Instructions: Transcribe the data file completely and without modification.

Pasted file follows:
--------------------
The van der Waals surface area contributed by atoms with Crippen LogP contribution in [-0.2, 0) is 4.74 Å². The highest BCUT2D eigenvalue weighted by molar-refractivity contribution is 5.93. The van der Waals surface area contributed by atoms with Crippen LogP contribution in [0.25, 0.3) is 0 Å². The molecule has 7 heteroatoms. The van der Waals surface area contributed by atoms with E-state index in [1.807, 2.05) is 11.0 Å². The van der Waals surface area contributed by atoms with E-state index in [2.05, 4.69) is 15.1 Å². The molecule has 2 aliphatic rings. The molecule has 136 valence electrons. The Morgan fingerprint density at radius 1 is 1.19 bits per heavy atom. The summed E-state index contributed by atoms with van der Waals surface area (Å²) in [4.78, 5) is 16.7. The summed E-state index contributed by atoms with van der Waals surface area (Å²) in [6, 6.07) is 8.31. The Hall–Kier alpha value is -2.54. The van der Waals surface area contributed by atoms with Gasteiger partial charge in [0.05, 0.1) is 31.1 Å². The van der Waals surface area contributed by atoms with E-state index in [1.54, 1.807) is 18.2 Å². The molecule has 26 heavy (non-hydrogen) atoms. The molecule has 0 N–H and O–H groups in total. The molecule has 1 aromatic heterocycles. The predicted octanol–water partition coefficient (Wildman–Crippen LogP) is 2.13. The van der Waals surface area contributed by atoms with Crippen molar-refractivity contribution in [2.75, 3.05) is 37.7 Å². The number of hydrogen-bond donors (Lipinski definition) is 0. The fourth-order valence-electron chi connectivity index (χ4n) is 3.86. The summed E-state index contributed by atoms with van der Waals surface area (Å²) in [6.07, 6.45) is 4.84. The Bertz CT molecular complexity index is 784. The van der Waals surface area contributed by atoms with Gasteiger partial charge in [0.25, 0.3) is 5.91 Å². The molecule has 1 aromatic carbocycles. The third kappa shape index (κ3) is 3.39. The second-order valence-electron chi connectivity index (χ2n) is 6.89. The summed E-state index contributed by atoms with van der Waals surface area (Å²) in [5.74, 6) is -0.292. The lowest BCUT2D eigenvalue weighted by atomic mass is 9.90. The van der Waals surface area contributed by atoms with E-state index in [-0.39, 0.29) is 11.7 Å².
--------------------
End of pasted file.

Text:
The van der Waals surface area contributed by atoms with Crippen LogP contribution in [-0.2, 0) is 4.74 Å². The highest BCUT2D eigenvalue weighted by molar-refractivity contribution is 5.93. The van der Waals surface area contributed by atoms with Crippen LogP contribution in [0.25, 0.3) is 0 Å². The molecule has 7 heteroatoms. The van der Waals surface area contributed by atoms with E-state index in [1.807, 2.05) is 11.0 Å². The van der Waals surface area contributed by atoms with E-state index in [2.05, 4.69) is 15.1 Å². The molecule has 2 aliphatic rings. The molecule has 136 valence electrons. The Morgan fingerprint density at radius 1 is 1.19 bits per heavy atom. The summed E-state index contributed by atoms with van der Waals surface area (Å²) in [4.78, 5) is 16.7. The summed E-state index contributed by atoms with van der Waals surface area (Å²) in [6, 6.07) is 8.31. The Hall–Kier alpha value is -2.54. The van der Waals surface area contributed by atoms with Gasteiger partial charge in [0.05, 0.1) is 31.1 Å². The van der Waals surface area contributed by atoms with E-state index in [1.54, 1.807) is 18.2 Å². The molecule has 26 heavy (non-hydrogen) atoms. The molecule has 0 N–H and O–H groups in total. The molecule has 1 aromatic heterocycles. The predicted octanol–water partition coefficient (Wildman–Crippen LogP) is 2.13. The van der Waals surface area contributed by atoms with Crippen molar-refractivity contribution in [2.75, 3.05) is 37.7 Å². The number of hydrogen-bond donors (Lipinski definition) is 0. The fourth-order valence-electron chi connectivity index (χ4n) is 3.86. The summed E-state index contributed by atoms with van der Waals surface area (Å²) in [6.07, 6.45) is 4.84. The Bertz CT molecular complexity index is 784. The van der Waals surface area contributed by atoms with Gasteiger partial charge in [0.25, 0.3) is 5.91 Å². The molecule has 1 aromatic carbocycles. The third kappa shape index (κ3) is 3.39. The second-order valence-electron chi connectivity index (χ2n) is 6.89. The summed E-state index contributed by atoms with van der Waals surface area (Å²) in [5.74, 6) is -0.292. The lowest BCUT2D eigenvalue weighted by atomic mass is 9.90. The van der Waals surface area contributed by atoms with E-state index in [-0.39, 0.29) is 11.7 Å².